Wednesday, May 29, 2013

new camera

It is time to declare my camera dead.

I have always been hard on cameras. They're dropped on pavement, they live in field bags populated with hard/heavy objects, they spend long days outside in the sun/rain, they get grit in their innards...

I got this camera in early 2008, right as I was starting my thesis fieldwork. Considering what it's been through, it's sort of miraculous it's lasted this long. And technically it's still useable even though all the silver paint has worn off the corners, most surfaces are scratched, the flash only works with fresh batteries, and it no longer communicates with my computer so I have to take out the memory card and put it in another device to download pictures.

My dad is a photographer and has Ideas about what sort of replacement camera I should get. Ideally, I'd ask for a new camera for Christmas, but I'm not sure I can wait that long.

I have a few major camera requirements: must be durable, must be easy to turn the flash on/off, and must have good optics/a decent optical zoom range (for a point and shoot model). At this point in technology, the number of megapixels available is sort of beside the point.

I know that at least a couple of my readers are fairly serious photographers. What's your current gear, and what do you like/dislike about it? Do you even still have a dedicated camera, or do you just use your cellphone?

Monday, May 20, 2013

Oh, spam

I need to apologize to my commentators. I only realized that I had a spam comment tab recently, and I found a bunch of great comments buried there - some from 2011!

About half of the comments flagged as "spam" were legitimate, which is only slightly higher than the proportion of spammy comments that aren't flagged. I didn't see any trend, except that comments mentioning salary were flagged at a higher rate.

So now I know to keep track of spam. I appreciate all the new features that have been added to blogger - I guess I should poke around the available features more often.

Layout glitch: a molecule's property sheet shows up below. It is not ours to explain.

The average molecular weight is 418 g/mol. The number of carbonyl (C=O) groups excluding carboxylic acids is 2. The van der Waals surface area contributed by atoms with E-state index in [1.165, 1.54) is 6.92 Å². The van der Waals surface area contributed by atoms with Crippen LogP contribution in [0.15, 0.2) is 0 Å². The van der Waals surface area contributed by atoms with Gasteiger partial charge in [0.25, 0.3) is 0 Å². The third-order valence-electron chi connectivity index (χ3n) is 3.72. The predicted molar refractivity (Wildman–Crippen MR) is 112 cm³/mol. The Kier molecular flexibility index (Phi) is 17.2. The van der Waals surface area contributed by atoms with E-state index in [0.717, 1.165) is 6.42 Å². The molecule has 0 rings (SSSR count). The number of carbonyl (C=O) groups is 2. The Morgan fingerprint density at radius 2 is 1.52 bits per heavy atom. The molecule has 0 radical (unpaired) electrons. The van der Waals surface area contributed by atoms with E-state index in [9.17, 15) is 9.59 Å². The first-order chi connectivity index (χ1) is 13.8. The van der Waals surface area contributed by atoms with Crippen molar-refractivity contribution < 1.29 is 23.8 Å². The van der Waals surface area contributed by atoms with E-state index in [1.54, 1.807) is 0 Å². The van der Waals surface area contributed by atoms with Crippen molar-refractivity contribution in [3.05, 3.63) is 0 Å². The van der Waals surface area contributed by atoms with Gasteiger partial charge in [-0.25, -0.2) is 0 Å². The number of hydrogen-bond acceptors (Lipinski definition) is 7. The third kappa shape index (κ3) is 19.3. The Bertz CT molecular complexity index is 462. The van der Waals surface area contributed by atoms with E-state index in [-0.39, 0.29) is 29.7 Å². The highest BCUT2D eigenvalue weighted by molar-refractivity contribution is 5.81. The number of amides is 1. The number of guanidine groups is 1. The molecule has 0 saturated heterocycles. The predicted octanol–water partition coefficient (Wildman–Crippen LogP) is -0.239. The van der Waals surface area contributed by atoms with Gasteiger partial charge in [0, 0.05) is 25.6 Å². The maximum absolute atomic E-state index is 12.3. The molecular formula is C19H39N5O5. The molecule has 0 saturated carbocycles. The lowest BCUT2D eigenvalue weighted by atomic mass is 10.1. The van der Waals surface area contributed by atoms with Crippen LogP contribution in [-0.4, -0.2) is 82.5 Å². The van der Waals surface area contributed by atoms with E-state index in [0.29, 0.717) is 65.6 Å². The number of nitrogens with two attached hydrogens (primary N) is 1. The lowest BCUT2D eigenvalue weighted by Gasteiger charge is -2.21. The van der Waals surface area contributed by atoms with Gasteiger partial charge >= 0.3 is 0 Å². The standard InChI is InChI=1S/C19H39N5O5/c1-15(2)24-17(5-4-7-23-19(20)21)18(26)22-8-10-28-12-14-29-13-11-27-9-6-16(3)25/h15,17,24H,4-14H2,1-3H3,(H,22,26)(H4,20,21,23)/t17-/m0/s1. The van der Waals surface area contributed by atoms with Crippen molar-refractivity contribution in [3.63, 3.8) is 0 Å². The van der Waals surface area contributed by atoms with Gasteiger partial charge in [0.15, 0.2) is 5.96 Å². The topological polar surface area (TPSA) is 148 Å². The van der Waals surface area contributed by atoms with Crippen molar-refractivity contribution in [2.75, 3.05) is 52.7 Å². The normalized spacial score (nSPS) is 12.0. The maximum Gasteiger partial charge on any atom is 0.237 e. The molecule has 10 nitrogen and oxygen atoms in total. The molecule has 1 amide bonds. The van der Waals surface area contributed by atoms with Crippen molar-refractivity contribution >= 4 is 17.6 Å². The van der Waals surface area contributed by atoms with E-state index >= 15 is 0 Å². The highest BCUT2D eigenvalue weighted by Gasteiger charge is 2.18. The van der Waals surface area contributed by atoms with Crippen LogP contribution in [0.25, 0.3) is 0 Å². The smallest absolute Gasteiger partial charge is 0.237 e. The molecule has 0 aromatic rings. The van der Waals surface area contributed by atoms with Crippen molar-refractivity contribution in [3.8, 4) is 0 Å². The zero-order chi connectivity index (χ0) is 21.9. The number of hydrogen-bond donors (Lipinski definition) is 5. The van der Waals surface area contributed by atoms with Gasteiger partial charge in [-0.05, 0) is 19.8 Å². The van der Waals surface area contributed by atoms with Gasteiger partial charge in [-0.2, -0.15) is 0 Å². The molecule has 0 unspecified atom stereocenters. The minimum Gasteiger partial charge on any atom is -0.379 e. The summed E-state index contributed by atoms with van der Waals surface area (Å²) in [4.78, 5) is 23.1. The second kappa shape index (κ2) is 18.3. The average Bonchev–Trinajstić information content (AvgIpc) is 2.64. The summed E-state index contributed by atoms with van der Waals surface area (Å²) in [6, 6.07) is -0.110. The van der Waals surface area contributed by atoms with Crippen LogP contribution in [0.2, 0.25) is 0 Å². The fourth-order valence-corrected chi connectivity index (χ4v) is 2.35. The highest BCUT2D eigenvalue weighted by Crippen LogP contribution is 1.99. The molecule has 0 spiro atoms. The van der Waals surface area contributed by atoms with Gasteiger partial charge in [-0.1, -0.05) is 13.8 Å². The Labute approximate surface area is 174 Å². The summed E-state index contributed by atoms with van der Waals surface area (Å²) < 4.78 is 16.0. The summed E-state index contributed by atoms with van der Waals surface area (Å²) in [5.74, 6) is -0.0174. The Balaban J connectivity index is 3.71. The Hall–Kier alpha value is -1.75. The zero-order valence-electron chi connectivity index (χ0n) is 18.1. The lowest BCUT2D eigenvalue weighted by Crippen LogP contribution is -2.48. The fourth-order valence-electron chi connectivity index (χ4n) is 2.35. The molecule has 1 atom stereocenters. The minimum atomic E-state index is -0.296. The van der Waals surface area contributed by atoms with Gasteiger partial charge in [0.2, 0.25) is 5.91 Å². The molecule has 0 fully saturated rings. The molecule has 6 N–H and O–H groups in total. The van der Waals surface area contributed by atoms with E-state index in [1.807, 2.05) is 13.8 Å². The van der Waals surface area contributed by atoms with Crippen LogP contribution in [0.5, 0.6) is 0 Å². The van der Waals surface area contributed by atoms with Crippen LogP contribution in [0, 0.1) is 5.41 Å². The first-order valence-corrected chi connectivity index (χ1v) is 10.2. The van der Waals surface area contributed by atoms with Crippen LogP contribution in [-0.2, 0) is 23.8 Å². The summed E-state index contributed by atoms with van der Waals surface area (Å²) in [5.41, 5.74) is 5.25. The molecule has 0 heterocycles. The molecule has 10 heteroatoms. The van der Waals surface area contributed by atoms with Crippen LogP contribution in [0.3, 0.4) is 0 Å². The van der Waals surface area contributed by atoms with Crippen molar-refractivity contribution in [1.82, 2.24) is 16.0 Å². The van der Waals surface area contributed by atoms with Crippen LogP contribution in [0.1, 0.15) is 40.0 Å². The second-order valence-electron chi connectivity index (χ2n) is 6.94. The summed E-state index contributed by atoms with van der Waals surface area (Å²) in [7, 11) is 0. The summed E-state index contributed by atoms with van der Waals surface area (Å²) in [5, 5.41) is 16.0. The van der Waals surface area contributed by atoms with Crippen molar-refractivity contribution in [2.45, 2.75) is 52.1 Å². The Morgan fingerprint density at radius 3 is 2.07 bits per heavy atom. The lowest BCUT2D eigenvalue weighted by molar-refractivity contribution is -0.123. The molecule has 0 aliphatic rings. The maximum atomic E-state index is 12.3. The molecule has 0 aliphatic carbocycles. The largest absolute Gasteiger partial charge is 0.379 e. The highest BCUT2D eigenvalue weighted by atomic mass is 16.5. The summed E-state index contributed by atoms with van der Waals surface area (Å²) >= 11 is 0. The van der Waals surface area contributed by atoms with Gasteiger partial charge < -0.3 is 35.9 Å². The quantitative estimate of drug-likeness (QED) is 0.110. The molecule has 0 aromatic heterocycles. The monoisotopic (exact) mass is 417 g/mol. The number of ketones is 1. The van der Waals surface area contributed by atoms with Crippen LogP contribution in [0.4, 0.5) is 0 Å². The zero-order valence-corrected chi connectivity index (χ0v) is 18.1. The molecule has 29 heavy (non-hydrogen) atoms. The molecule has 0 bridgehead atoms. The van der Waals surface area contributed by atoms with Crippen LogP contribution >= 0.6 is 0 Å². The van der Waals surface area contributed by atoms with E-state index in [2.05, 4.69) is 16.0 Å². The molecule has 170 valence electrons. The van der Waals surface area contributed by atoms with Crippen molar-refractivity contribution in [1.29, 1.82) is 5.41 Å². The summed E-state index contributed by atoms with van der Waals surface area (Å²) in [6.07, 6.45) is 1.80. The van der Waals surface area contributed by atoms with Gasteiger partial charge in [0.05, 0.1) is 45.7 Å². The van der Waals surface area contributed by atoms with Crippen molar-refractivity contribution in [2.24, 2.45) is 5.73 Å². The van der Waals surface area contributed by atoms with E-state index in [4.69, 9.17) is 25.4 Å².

Friday, May 10, 2013

first experiment

I came across this post recently and it reminded me of one of the "games" that I played as a little kid.

I think I was probably 8 or 9 - old enough that I didn't need to be watched constantly, young enough that I wasn't allowed to wander too far afield. I roped my younger neighbor into a long-running study whereby we waved enthusiastically at every single person who drove by and dutifully recorded whether they waved back, did a weird non-wave acknowledgement of our existence, or ignored us. For maximum coverage, I would station my neighbor by her house (she wasn't allow to go as far as I could) and then position myself at a crossroad at the end of our street to capture anyone who didn't pass her. I couldn't do this for long, because she would get bored and wander off. She also didn't care about confounding variables (what was the difference between strangers vs. people you knew?). Quite frustrating.

I'm pretty sure I made up this little study entirely of my own volition. Science at my elementary school was more along the lines of "fill in this worksheet" and if we were especially lucky, "build this thing according to very specific instructions."

I don't remember how the actual tallies ended up. As I recall, they filled several pages - pretty impressive considering how few motorists actually rolled through in any given time. I'm sure my parents came across an old notebook filled with hatch marks in columns entitled "Yes" "No" and "Other" years later and chucked it without a second thought, so my epic First Experiment has been lost to history.

Monday, May 6, 2013

yep, it fits

This is one of my occasional random posts that doesn't have anything to do with the geology or the environment or writing...

I've been thinking about getting a Large Object for a while now. About a month ago, I noticed a shabby little storefront with a prominently placed Large Object near my place. I'd been keeping an eye on it ever since.